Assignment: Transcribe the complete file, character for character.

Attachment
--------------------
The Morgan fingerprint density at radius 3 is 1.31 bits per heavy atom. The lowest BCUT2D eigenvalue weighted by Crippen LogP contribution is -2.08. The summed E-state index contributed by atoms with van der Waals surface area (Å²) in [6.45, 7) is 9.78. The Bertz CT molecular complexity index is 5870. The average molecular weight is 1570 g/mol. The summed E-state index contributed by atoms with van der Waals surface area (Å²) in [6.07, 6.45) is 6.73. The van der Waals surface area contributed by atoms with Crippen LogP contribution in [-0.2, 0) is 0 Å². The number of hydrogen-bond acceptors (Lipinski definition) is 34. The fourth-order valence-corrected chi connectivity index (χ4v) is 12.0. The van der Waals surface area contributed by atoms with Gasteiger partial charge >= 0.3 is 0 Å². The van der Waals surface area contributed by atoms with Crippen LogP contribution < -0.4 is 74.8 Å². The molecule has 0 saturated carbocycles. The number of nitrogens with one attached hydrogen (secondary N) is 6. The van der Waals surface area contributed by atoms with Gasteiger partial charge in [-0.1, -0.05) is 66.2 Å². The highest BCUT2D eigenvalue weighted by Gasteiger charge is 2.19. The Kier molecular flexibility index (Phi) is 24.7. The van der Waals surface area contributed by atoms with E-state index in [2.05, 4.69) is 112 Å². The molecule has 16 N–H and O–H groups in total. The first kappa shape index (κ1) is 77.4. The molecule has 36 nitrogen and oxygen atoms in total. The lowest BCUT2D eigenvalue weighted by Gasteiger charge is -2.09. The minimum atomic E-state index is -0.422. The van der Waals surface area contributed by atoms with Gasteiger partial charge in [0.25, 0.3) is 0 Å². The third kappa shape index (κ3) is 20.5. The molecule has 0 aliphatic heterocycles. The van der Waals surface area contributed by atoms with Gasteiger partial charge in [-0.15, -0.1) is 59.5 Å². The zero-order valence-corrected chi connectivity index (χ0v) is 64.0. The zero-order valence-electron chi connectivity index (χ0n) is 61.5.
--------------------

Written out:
The Morgan fingerprint density at radius 3 is 1.31 bits per heavy atom. The lowest BCUT2D eigenvalue weighted by Crippen LogP contribution is -2.08. The summed E-state index contributed by atoms with van der Waals surface area (Å²) in [6.45, 7) is 9.78. The Bertz CT molecular complexity index is 5870. The average molecular weight is 1570 g/mol. The summed E-state index contributed by atoms with van der Waals surface area (Å²) in [6.07, 6.45) is 6.73. The van der Waals surface area contributed by atoms with Crippen LogP contribution in [-0.2, 0) is 0 Å². The number of hydrogen-bond acceptors (Lipinski definition) is 34. The fourth-order valence-corrected chi connectivity index (χ4v) is 12.0. The van der Waals surface area contributed by atoms with Gasteiger partial charge >= 0.3 is 0 Å². The van der Waals surface area contributed by atoms with Crippen LogP contribution < -0.4 is 74.8 Å². The molecule has 0 saturated carbocycles. The number of nitrogens with one attached hydrogen (secondary N) is 6. The van der Waals surface area contributed by atoms with Gasteiger partial charge in [-0.1, -0.05) is 66.2 Å². The highest BCUT2D eigenvalue weighted by Gasteiger charge is 2.19. The Kier molecular flexibility index (Phi) is 24.7. The van der Waals surface area contributed by atoms with E-state index in [2.05, 4.69) is 112 Å². The molecule has 16 N–H and O–H groups in total. The first kappa shape index (κ1) is 77.4. The molecule has 36 nitrogen and oxygen atoms in total. The lowest BCUT2D eigenvalue weighted by Gasteiger charge is -2.09. The minimum atomic E-state index is -0.422. The van der Waals surface area contributed by atoms with Gasteiger partial charge in [0.25, 0.3) is 0 Å². The third kappa shape index (κ3) is 20.5. The molecule has 0 aliphatic heterocycles. The van der Waals surface area contributed by atoms with Gasteiger partial charge in [-0.15, -0.1) is 59.5 Å². The zero-order valence-corrected chi connectivity index (χ0v) is 64.0. The zero-order valence-electron chi connectivity index (χ0n) is 61.5.